How To Care For Cast Iron!
I hated cast iron until about 2 years ago. When i moved out on my own, my grandma gave me 2 old, seasoned, cast iron skillets. I cooked in the larger one that night, ran it through the dishwasher, and hated it after that. What I didn’t know then, was that if you love something, you take the TLC to hand wash it. Whoops! Here is my list of commandments for cast iron care, so you don’t make the same mistakes I did!
Buy a quality cast iron skillet, pan, griddle, dutch oven… WHATEVER! I love Lodge products. They are not too pricey and they come pre-seasoned. If you have the dough to spend, Le Creuset is a fabulous ritzy alternative, but for us peasants, I use Lodge for my everyday skillets.
Always buy pre-seasoned. This means that the interior has already been seasoned, or just coated in oil, creating that awesome, nonstick layer for you already. If you buy unseasoned, you will have to do a little extra work and I’m just not about that life.
Go bigger than you think you’ll need. Cast iron is an awesome addition to your pots and pans, but if you buy a small one, you will go back for a bigger one. I can promise you that. Opt for a larger sized skillet so you can use it for simple, one pan meals for 2, or for cooking 10 chicken thighs at a time. You’ll be happy you don’t have 6 heavy skillets by the end of it, I swear!
Utilize your fats. If you’re getting ready to cook a fatty piece of meat, you may not need to add any additional oil to your pan, but if you are just breaking in your pan, and you’re making green beans, add a little olive oil. Over time, you can use less and less.
Start cooking with a preheated pan. Unlike nonstick, cast iron takes time to warm up. Turn your pan to whatever heat you plan on cooking at and let it sit for a few minutes before dumping your ingredients in, say 3-5 minutes. DO NOT turn your pan on high to preheat faster unless you want to burn your food. Cast iron is heavier and takes time to warm up, thus it also takes more time to cool down. If you’re about to burn something, add a little bit of water to your veggies or meats to immediately cool the pan. This may not be possible for grains of course.
Beware of the handles. When cooking with cast iron, the handles are not protected with a cover to keep you from burning yourself. When I preheat my pan, I set a small potholder on the handle to remind me not to grab it bare. Be careful, you can easily set a large pot holder on fire (I have experience).
Don’t use plastic. I feel like this is a little bit of a no brainer, but you’re going to melt plastic utensils. Opt for wooden or metal items. You can’t ruin a coating on these pans, because there isn’t any nonstick to begin with! Woo!
Soak it. If you have bits of food stuck to your cast iron, it’s best to wash it while the pan is still hot, but not mandatory. If you decide to soak your pan, do so no longer than overnight or you may have some rusty issues to deal with.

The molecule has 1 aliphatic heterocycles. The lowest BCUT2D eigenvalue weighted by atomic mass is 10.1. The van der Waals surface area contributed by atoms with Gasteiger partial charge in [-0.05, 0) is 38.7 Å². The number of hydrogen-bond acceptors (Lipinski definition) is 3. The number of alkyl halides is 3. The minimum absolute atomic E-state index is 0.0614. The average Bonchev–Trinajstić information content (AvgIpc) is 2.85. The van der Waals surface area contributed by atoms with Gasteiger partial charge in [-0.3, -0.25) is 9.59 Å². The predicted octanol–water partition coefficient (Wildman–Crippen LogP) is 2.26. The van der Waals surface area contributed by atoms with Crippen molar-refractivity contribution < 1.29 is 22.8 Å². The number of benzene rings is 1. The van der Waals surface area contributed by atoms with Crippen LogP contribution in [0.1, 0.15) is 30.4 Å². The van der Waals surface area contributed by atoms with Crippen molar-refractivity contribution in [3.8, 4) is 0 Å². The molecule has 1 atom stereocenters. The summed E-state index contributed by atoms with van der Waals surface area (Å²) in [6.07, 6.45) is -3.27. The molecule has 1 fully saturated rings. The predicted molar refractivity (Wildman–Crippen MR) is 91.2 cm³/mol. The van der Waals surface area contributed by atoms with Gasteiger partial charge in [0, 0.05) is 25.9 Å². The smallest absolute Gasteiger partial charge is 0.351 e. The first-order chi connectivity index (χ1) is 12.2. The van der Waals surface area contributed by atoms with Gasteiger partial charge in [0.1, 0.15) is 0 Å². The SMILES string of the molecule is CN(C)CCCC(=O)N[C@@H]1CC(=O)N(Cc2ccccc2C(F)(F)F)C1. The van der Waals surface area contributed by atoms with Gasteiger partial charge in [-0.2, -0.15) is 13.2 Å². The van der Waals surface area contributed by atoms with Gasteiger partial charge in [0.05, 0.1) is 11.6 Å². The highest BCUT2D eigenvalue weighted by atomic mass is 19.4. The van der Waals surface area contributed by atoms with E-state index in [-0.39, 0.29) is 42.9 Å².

Sans soap. Leave the soap on the counter for the most part. If you need to soak your pan, do so, but soap will strip away the oils that season your pan and make it a nonstick. If you do use soap, you will have to reseason your pan, possibly a few times before it is restored to good cooking condition.
Abrasives are your friend. Feel free to use a plastic brush or even something coarser like steel wool occasionally, to assist you in cleaning your pan. This is all better than soap. Soap is the enemy.
Do not put in the dishwasher. HELLLLLOOOO. Again, you’re stripping all the goodness right off your pan, and it will likely rust. If you love it, hand wash it.
After a wash, dry in the oven or on the stovetop. Wipe your pan down to get the water droplets off and place in a heated oven or on the stovetop to dry. I prefer to do the stovetop so I can coat generously in a tablespoon of olive oil (inside and out), turn the heat up and let it sit until you see just a smidge of smoke coming off the pan. Remember, it will be hot and must cool before you store it for good. The heat will kill any remaining bacteria, so this part is mandatory for health and safety.
Should you encounter a rough spot, remember salt and soda. If you have rust or food stuck to your cast iron, don’t fret. You can restore cast iron by making a paste out of baking soda, regular or kosher salt (kosher is better as it won’t melt as quickly), and a tiny bit of water. Using a sponge, brush, or steel wool, and some elbow grease, you can remove just about anything from cast iron. Once you’ve gotten all the rough spots off, you’ll need to reseason the pan, possibly a few times before you can cook in it, meaning wash and dry it, and oil it well. Used the stovetop or oven to cure it and do this at least once more before cooking in it.
Boom! You’re a pro. If you have tips to share on cast iron care, let me know!